Historic Town of Grand-Bassam
The first colonial capital of Côte d’Ivoire
The first capital of Côte d’Ivoire, the Historic Town of Grand-Bassam, is an example of a late 19th- and early 20th-century colonial town planned with quarters specializing in commerce, administration, housing for Europeans and for Africans. The site includes the N’zima African fishing village alongside colonial architecture marked by functional houses with galleries, verandas and gardens. Grand-Bassam was the most important port, economic and judicial centre of Côte d’Ivoire. It bears witness to the complex social relations between Europeans and Africans, and to the subsequent independence movement. As a vibrant centre of the territory of French trading posts in the Gulf of Guinea, which preceded modern Côte d’Ivoire, it attracted populations from all parts of Africa, Europe and the Mediterranean Levant.
Criterion (iii): Grand-Bassam bears witness, through its well preserved urban organisation, to an important cultural tradition linked to its role as a colonial capital, an administrative centre for the former AOF (Afrique occidentale française) and a regional commercial hub. From the 1880s to the 1950s, the town brought together various African, European and Middle Eastern populations. Cohabitation between them was harmonious but at the same time conflictual.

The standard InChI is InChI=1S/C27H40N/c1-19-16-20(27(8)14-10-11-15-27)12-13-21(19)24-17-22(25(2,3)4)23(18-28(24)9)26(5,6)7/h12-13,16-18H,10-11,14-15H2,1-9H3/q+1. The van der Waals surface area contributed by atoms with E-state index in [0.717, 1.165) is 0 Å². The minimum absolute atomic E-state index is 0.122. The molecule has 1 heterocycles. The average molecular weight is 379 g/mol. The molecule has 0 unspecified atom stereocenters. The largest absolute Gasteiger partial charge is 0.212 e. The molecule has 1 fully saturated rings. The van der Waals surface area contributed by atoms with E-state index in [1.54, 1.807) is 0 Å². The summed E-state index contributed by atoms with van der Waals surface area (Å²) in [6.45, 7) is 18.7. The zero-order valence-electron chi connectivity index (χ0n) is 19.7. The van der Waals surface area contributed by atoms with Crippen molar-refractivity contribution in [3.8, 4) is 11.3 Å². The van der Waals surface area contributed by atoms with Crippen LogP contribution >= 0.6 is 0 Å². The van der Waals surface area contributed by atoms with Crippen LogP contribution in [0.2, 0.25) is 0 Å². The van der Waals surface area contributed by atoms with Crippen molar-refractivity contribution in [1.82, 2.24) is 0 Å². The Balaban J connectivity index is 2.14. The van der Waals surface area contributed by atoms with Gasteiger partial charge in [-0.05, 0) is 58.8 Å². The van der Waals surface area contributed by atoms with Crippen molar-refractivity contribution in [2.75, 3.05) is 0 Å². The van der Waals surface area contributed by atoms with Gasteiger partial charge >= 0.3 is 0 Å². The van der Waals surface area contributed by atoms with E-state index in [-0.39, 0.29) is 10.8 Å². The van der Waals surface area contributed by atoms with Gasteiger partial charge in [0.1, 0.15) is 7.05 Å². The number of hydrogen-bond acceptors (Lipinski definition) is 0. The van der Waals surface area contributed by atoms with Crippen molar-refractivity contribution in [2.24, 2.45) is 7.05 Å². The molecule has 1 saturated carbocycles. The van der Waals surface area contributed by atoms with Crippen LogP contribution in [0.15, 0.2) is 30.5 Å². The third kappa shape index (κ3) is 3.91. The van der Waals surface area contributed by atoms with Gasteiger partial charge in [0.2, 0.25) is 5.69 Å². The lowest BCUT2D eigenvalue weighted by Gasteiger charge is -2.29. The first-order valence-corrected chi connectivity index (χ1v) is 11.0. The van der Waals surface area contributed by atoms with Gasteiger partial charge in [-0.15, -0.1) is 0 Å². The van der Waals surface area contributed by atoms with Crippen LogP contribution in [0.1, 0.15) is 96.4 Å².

Criterion (iv): Grand-Bassam constitutes an outstanding example of rational colonial town planning, with its specialised quarters in an overall urban network in which vegetation has an important role. The colonial architecture is characterised by a sober and functional style, using principles of hygiene adapted to a tropical location. The organisation of the vernacular house in the N'zima village echoes this approach, expressing the permanency of indigenous values.
The historic town of Grand-Bassam is an example of a colonial town built at the end of the 19th century and during the early 20th century. It follows a planning concept based on the specialisation of quarters for commerce, administration, housing for Europeans and housing for Africans. It embodies, on the one hand, colonial architecture and town planning, based on the principles of functionalism and hygiene of the time, and adapted to climatic conditions, and, on the other hand, an village N’zima which demonstrates the permanency of indigenous cultures. Grand-Bassam was the first colonial capital, and the most important port, economic centre and legal centre of Côte d’Ivoire; it bears witness to the complex social relations between Europeans and Africans, and then to the popular movement in favour of independence.
|M. Georges Philippe Ezaley|
|Commune de Grand-Bassam|
17 B.P. 148 Abidjan 17
Grand-Bassam, Côte d'Ivoire